Don't turn teens into criminals
THE EDITOR, Sir: I was also one of those who used to think that increasing the age of consent to 18 was a good thing, but, for some time now, I have had a change of heart. The proposed changes that I hear coming from the Children's Advocate for the increase in the age of consent doesn't sound coherent.
I fully agree with laws that criminalise adults having sex with children under the proposed new age of consent. I also fully support laws to criminalise adults who use pictures and other means to get sex from underage children. Indeed, I support any law that criminalises any inappropriate contact between underage children and adults. However, I don't support laws to criminalise these same contacts between consenting underage children.
While I suspect that most of us would not want our young people under the new proposed age of consent to engage in any sexual activity, we must understand that we live in the real world. The truth of the matter is that these children are having sex with each other. It is frightening that we should even consider sending children who have consenting sex with each other to prison.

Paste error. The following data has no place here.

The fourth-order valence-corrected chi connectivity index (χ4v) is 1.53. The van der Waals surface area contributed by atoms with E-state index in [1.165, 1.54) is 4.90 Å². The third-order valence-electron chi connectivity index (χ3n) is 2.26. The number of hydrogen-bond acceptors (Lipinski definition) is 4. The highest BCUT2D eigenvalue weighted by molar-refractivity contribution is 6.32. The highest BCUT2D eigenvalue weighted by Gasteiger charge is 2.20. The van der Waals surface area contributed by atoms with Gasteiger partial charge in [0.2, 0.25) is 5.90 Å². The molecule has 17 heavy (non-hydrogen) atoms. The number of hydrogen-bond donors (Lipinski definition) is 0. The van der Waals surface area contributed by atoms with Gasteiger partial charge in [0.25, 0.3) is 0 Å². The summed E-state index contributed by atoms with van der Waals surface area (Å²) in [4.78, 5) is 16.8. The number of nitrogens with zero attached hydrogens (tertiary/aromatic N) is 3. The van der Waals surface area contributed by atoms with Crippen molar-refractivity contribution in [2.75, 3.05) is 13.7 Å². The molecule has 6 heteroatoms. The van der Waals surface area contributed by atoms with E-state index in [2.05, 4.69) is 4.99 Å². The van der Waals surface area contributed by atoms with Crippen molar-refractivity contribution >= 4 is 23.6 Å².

The proposed alternative to those children who are caught engaged in such activities to avoid a criminal record, which includes a requirement for these young people to promise to be monogamous and faithful to each other and a host of other things, sound ways too complicated.
It's best to deal with this problem through education. Many of our schools already have programmes that are designed to discourage our underage teenagers from engaging in such activities. I think we should do all we can to strengthen such programmes, instead of imposing chastity-belt like programmes that won't work anyway.
MICHAEL A. DINGWALL